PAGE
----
As the Covid-19 came blustering, there were many lessons we had to pick up along the way. We did well; we are what we are today because of our well-balanced decisions in challenging times. But what matters most to us must not be relegated to total neglect.

Education has had to go through a very tumultuous run; and now we are looking at some new arrangements that look almost precariously ad-hoc. There was the talk about schools putting up tents to accommodate students. Much to our relief, a week or so later, the ministry came up with the construction of temporary classrooms.

The question is not only about the comfort of the students, but also about the learning environment. When a teacher has to handle a very large number of students, compromises will have to be made. In classrooms, negotiations and concessions can benefit only a select few.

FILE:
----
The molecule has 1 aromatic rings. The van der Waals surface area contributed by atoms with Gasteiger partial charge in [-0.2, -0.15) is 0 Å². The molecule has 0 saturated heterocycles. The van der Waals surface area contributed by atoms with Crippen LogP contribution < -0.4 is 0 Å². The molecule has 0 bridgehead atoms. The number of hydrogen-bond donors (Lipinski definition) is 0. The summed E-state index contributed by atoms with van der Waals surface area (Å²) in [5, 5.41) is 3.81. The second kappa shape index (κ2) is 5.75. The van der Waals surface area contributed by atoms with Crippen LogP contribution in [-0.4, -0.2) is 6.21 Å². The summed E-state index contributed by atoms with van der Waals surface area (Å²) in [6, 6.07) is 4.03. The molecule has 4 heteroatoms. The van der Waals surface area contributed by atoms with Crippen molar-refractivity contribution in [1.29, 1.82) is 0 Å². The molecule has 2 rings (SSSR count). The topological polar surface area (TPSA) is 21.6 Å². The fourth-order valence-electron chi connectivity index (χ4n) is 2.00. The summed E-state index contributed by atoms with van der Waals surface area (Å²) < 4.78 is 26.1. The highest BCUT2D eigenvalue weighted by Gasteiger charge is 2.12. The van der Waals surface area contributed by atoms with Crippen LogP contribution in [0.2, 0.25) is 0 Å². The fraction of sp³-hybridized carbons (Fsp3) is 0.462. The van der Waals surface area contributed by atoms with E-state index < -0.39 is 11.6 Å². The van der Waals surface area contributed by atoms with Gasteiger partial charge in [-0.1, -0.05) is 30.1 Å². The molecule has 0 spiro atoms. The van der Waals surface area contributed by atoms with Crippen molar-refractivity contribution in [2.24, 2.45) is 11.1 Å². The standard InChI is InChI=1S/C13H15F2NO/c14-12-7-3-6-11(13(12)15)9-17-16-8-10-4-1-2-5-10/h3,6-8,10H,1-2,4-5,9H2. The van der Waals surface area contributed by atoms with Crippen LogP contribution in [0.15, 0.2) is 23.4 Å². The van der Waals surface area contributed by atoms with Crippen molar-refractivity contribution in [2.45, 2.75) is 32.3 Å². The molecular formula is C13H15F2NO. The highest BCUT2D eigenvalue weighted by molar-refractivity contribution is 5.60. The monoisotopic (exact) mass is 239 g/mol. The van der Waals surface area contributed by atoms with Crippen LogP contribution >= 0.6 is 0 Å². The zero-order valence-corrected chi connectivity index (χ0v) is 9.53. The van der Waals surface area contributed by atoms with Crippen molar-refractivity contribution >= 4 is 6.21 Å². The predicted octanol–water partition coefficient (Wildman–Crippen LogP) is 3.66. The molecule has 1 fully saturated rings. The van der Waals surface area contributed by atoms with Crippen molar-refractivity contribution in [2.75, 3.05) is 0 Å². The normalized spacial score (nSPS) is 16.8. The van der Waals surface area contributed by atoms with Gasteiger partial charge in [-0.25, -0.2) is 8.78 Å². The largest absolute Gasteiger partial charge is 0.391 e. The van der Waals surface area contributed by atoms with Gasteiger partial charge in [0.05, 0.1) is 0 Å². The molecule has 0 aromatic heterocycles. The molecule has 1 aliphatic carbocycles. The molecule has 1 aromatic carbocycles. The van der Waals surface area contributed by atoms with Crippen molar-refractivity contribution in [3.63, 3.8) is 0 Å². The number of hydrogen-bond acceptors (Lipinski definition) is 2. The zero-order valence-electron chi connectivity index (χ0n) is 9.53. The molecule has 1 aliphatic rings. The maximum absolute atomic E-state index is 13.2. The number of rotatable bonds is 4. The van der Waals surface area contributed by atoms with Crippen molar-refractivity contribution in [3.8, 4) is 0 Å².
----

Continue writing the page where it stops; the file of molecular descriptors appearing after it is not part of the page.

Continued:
The fault is not entirely the education ministry’s, although it could have prevented itself from falling short. As the academic sessions begin roiling on, the question is how the construction of temporary classrooms is coming up.

Thimphu Thromde is facing huge admission pressure; the reasons mostly are genuine. This year, around 795 students applied online for external transfer; 170 students are being directed from the education ministry, who were mostly students from Phuentsholing. The construction of temporary classrooms, therefore, should begin in earnest.

The schools in Thimphu that will have temporary classrooms are Zilukha Middle Secondary Schools, Loselling MSS, Rinchen Khuenphen Primary School, Jigme Namgyel Lower Secondary School, and Kuenselphodrang Primary School.

Thromde officials have said that the construction of classrooms would be ready in around a month’s time, which should be carried out as swiftly as possible. More important, though, is that we should ensure all the facilities in the temporary classrooms that we give to those students in permanent classrooms.

It is not as if we haven’t had to deal with the impact of the Covid-19 pandemic, but the impact on education will have a serious repercussion because we are talking about the lives of thousands of young people whose future is at stake.